Death In Greek Mythology: Charons Obol Unknown Author 328

ISBN: 9781156735725

Published: July 27th 2011

58 pages


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Death In Greek Mythology: Charons Obol  by  Unknown Author 328

Death In Greek Mythology: Charons Obol by Unknown Author 328
July 27th 2011 | | PDF, EPUB, FB2, DjVu, talking book, mp3, ZIP | 58 pages | ISBN: 9781156735725 | 7.27 Mb

Please note that the content of this book primarily consists of articles available from Wikipedia or other free sources online. Pages: 51. Chapters: Death in Greek philosophy, Greek underworld, Persephone, Cerberus, Reincarnation, Castor and Pollux,MorePlease note that the content of this book primarily consists of articles available from Wikipedia or other free sources online.

Pages: 51. Chapters: Death in Greek philosophy, Greek underworld, Persephone, Cerberus, Reincarnation, Castor and Pollux, Tisiphone, Acherusia, Chariot Allegory, Charons obol, Phaedrus, Metaphysics, Phaedo, Hades in Christianity, Myth of Er, Peregrinus, Nekyia, Anamnesis, Ploutonion, Somnium Scipionis, Katabasis, Fortunate Isles, Shade, Eurynomos, Aornum. Excerpt: Charons obol is an allusive term for the coin placed in or on the mouth of a dead person before burial.

According to Greek and Latin literary sources, the coin was a payment or bribe for the ferryman who conveyed souls across the river that divided the world of the living from the world of the dead. Archaeological examples of these coins have been called the most famous grave goods from antiquity. The custom is primarily associated with the ancient Greeks and Romans, but is found also in the Near East, and later in Western Europe, particularly in the regions inhabited by Celts of the Gallo-Roman, Hispano-Roman and Romano-British cultures, and among Germanic peoples of late antiquity and the early Christian era, with sporadic examples into the early 20th century.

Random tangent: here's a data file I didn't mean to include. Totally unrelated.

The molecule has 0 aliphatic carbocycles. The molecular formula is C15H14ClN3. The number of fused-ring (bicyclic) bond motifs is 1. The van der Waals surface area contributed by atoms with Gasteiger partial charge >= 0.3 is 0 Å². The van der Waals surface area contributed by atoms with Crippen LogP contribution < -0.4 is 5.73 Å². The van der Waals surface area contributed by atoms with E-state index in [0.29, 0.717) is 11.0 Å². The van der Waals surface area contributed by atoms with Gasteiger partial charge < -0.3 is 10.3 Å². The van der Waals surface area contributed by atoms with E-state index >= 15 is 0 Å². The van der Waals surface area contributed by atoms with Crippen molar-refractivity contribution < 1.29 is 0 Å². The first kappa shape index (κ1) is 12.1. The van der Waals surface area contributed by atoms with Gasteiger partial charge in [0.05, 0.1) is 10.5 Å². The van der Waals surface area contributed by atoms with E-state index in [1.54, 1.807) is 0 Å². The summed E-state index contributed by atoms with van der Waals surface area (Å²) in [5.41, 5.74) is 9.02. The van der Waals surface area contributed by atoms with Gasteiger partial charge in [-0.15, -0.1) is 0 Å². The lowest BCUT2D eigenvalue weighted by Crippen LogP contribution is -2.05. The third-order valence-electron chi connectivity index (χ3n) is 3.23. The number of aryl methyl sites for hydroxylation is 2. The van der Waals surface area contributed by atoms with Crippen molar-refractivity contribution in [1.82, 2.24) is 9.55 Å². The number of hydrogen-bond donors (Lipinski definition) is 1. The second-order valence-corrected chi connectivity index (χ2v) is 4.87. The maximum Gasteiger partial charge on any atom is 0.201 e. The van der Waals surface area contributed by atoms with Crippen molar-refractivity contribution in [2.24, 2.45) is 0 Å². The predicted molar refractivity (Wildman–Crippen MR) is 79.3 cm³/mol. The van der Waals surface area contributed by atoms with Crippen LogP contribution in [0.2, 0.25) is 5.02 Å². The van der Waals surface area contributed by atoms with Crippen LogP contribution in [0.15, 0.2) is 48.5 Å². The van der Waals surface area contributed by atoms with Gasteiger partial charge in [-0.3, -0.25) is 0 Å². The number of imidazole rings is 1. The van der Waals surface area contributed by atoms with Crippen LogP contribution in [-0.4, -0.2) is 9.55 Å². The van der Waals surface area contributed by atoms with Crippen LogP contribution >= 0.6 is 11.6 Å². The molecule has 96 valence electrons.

Although archaeology shows that the myth reflects an actual custom, the placement of coins with the dead was neither pervasive nor confined to a single coin in the deceaseds mouth. In many burials, inscribed metal-leaf tablets or exonumia take the place of the coin, or gold-foil crosses in the early Christian era. The presence of coins or a coin-hoard in Germanic ship-burials suggests an analogous concept.

The phrase Charons obol as used by archaeologists sometimes can be understood as referring to a particular religious rite, but often serves as a kind of shorthand for coinage as grave goods presumed to further the deceaseds passage into the afterlife.

In Latin, Charons obol sometimes is called a viaticum, o...



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